The Art of Gloving
As creatures that experience the world primarily through our sight, illumination is an essential part of our being. Light guides most of our life from start to finish. Throughout study, we’ve learned how light can affect our body and state of mind – those exposed to too little may suffer from seasonal depression and those exposed to certain light patterns may enter a state of hypnosis. Though many of our reactions to variations of light cannot be fully explained, one part is definite: a certain connection exists between our state of being and the type of illumination around us. Therefore, it’s no wonder that gloving, an art form centered around light, has come to be a wide-spread, mystical, and captivating form of entertainment.
For those new to the subject, gloving involves LED lights placed into the fingertips of regular fabric gloves. Most sets have ten – one for each fingertip –, but others leave the thumbs blank or even have lights in the palms of the hand. While worn, the glover moves his hands and fingers along with music in patterns, waves, and positions to create a lightshow. Different techniques and styles will vary from glover to glover. The practice has roots in dance, particularly in forms such as tutting and liquiding, as well as taking moves from the flow arts, such as hoop dancing and poi. These combined and focused (though not isolated) into the movement of hands and fingers result in the new movement of gloving.
Since the gloving culture is so new, very little study has been done on the entrancing effects of lightshows on an individual’s state of mind. However, one only needs to attend a show to see the results first hand. While performing, a glover creates a picture with the patterns of light flowing from their fingertips. As they move, the lights can flow, shake, slow down or speed up, come closer or pull away. While watching someone get a show from a skilled glover and seeing the LEDs illuminate his expression, it is easy to read happiness, surprise, and excitement on his face. From a personal experience, receiving lightshows can appear as a smooth, calming waterfall, a fascinating sphere of glowing lights, or a thrilling flurry of trails when the beat drops. Whatever the direct physical effects that a lightshow may have on a person, it is clear from external signs that they are positive.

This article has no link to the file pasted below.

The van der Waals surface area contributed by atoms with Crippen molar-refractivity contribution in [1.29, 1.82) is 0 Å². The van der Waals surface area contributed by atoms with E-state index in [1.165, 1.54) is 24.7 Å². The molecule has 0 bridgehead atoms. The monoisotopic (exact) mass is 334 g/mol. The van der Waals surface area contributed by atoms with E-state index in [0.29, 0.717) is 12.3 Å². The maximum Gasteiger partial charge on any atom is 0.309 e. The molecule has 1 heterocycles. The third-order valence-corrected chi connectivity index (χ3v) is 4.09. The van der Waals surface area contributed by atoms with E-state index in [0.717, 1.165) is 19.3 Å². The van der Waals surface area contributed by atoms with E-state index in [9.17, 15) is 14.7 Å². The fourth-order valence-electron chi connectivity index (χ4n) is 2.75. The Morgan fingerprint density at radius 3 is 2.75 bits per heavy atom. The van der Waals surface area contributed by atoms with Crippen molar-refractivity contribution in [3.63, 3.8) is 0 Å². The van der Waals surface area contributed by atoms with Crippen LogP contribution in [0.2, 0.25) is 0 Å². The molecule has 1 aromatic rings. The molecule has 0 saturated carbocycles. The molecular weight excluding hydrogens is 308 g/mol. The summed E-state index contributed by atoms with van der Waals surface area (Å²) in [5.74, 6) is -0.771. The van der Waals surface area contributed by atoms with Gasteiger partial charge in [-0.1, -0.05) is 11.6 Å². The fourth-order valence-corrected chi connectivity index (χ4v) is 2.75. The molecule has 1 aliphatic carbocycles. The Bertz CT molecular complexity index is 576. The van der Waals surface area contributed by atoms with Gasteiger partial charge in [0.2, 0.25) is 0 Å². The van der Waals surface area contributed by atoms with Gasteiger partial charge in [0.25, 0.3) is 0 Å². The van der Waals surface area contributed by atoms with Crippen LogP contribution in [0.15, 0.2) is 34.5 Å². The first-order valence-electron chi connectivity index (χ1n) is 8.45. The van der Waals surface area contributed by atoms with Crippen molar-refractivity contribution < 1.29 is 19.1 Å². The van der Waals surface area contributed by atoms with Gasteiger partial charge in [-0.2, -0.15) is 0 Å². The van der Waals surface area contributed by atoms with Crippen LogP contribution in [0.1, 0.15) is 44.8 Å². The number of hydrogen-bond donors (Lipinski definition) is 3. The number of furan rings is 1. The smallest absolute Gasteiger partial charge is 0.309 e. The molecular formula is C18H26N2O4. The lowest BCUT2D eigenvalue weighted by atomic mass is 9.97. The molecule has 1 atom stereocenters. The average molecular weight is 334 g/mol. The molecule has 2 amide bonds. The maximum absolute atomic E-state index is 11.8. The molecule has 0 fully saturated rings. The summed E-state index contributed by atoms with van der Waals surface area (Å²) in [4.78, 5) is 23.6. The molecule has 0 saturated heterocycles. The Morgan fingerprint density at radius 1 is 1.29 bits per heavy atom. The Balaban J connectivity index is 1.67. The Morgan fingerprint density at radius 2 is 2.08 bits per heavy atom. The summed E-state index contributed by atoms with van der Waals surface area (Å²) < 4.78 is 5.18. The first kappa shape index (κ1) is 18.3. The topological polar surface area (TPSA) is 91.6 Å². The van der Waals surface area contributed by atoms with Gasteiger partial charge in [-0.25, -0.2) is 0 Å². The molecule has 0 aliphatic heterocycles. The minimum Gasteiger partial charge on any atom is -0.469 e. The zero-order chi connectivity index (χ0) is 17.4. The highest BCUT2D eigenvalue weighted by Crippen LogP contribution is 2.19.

Unfortunately, due to some irresponsible actions and an unfair association with drug-use, a shockwave of gloving and LED bans at EDM shows has forced many glovers to leave their set at home. Some have taken to sneaking their set in, only to have them confiscated from security. Because of this restriction of the gloving art, it is important to keep in mind that to preserve that art, show -goers must act responsible. Whether fans of the gloving arts use illicit substances or not, disrupting others and causing a safety hazard damages the scene and leads to gloves being banned. Remember that lying or sitting down while getting a lightshow can be hazardous for yourself and those around you. Some people nearby may not want or respond well to a show and should be respected. Realize that gloving is an art form in and of itself and is independent of drug use! Gloving, like any other art, can express deep emotion and cause a powerful reaction in the observer. Allowing the culture to grow and become even more than it is now will allow for unexpected and incredible sights to behold.
Written By: Kael Parker